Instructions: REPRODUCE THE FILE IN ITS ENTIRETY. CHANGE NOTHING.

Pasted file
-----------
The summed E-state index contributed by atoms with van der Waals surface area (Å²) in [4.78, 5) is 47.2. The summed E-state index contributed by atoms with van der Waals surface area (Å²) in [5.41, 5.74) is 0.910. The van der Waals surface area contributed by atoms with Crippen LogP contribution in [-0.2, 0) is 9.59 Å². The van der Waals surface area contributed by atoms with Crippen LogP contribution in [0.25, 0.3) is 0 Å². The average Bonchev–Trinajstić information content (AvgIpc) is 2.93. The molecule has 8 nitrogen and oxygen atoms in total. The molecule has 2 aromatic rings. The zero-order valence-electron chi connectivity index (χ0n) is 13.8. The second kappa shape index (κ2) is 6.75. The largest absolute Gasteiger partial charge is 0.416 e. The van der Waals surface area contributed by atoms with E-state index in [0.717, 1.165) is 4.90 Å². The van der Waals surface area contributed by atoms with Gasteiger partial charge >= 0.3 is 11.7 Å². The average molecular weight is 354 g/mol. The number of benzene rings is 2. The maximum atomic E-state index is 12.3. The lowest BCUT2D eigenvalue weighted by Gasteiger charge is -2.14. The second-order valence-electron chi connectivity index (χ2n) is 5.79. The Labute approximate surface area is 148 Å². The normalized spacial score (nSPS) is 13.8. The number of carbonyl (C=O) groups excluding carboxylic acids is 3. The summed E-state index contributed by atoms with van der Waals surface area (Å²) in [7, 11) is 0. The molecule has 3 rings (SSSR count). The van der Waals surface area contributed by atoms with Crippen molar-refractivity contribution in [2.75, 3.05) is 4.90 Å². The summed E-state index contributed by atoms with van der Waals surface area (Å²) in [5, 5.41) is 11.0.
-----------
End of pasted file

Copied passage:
The summed E-state index contributed by atoms with van der Waals surface area (Å²) in [4.78, 5) is 47.2. The summed E-state index contributed by atoms with van der Waals surface area (Å²) in [5.41, 5.74) is 0.910. The van der Waals surface area contributed by atoms with Crippen LogP contribution in [-0.2, 0) is 9.59 Å². The van der Waals surface area contributed by atoms with Crippen LogP contribution in [0.25, 0.3) is 0 Å². The average Bonchev–Trinajstić information content (AvgIpc) is 2.93. The molecule has 8 nitrogen and oxygen atoms in total. The molecule has 2 aromatic rings. The zero-order valence-electron chi connectivity index (χ0n) is 13.8. The second kappa shape index (κ2) is 6.75. The largest absolute Gasteiger partial charge is 0.416 e. The van der Waals surface area contributed by atoms with E-state index in [0.717, 1.165) is 4.90 Å². The van der Waals surface area contributed by atoms with Gasteiger partial charge >= 0.3 is 11.7 Å². The average molecular weight is 354 g/mol. The number of benzene rings is 2. The maximum atomic E-state index is 12.3. The lowest BCUT2D eigenvalue weighted by Gasteiger charge is -2.14. The second-order valence-electron chi connectivity index (χ2n) is 5.79. The Labute approximate surface area is 148 Å². The normalized spacial score (nSPS) is 13.8. The number of carbonyl (C=O) groups excluding carboxylic acids is 3. The summed E-state index contributed by atoms with van der Waals surface area (Å²) in [7, 11) is 0. The molecule has 3 rings (SSSR count). The van der Waals surface area contributed by atoms with Crippen molar-refractivity contribution in [2.75, 3.05) is 4.90 Å². The summed E-state index contributed by atoms with van der Waals surface area (Å²) in [5, 5.41) is 11.0.